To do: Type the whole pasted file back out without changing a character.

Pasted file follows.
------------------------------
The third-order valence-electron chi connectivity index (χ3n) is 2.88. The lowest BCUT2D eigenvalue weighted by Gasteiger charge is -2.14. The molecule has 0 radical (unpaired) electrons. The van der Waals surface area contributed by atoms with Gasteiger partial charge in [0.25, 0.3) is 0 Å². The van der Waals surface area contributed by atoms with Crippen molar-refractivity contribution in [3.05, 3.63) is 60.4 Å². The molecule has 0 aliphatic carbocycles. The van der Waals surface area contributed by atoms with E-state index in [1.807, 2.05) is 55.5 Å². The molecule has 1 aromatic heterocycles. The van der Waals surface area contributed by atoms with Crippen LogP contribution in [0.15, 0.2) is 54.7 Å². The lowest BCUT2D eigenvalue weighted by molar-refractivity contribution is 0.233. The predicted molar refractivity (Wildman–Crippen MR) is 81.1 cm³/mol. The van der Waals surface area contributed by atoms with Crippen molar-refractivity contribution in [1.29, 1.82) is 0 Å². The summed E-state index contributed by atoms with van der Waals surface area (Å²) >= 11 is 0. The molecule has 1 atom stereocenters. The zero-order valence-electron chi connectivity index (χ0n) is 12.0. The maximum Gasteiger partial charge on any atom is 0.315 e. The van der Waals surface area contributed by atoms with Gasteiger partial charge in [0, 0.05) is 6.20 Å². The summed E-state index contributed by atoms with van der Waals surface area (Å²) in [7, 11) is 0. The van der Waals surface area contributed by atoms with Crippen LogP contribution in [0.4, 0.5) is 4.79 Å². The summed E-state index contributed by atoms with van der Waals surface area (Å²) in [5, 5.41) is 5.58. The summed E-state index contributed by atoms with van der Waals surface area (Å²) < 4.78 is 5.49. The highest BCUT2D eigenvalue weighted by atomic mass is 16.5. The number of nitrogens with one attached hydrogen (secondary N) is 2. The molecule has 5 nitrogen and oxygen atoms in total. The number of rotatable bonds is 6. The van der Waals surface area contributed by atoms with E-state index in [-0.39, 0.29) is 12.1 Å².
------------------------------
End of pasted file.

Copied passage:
The third-order valence-electron chi connectivity index (χ3n) is 2.88. The lowest BCUT2D eigenvalue weighted by Gasteiger charge is -2.14. The molecule has 0 radical (unpaired) electrons. The van der Waals surface area contributed by atoms with Gasteiger partial charge in [0.25, 0.3) is 0 Å². The van der Waals surface area contributed by atoms with Crippen molar-refractivity contribution in [3.05, 3.63) is 60.4 Å². The molecule has 0 aliphatic carbocycles. The van der Waals surface area contributed by atoms with E-state index in [1.807, 2.05) is 55.5 Å². The molecule has 1 aromatic heterocycles. The van der Waals surface area contributed by atoms with Crippen LogP contribution in [0.15, 0.2) is 54.7 Å². The lowest BCUT2D eigenvalue weighted by molar-refractivity contribution is 0.233. The predicted molar refractivity (Wildman–Crippen MR) is 81.1 cm³/mol. The van der Waals surface area contributed by atoms with Crippen molar-refractivity contribution in [1.29, 1.82) is 0 Å². The summed E-state index contributed by atoms with van der Waals surface area (Å²) >= 11 is 0. The molecule has 1 atom stereocenters. The zero-order valence-electron chi connectivity index (χ0n) is 12.0. The maximum Gasteiger partial charge on any atom is 0.315 e. The van der Waals surface area contributed by atoms with Gasteiger partial charge in [0, 0.05) is 6.20 Å². The summed E-state index contributed by atoms with van der Waals surface area (Å²) in [7, 11) is 0. The van der Waals surface area contributed by atoms with Crippen LogP contribution in [0.4, 0.5) is 4.79 Å². The summed E-state index contributed by atoms with van der Waals surface area (Å²) in [5, 5.41) is 5.58. The summed E-state index contributed by atoms with van der Waals surface area (Å²) < 4.78 is 5.49. The highest BCUT2D eigenvalue weighted by atomic mass is 16.5. The number of nitrogens with one attached hydrogen (secondary N) is 2. The molecule has 5 nitrogen and oxygen atoms in total. The number of rotatable bonds is 6. The van der Waals surface area contributed by atoms with E-state index in [-0.39, 0.29) is 12.1 Å².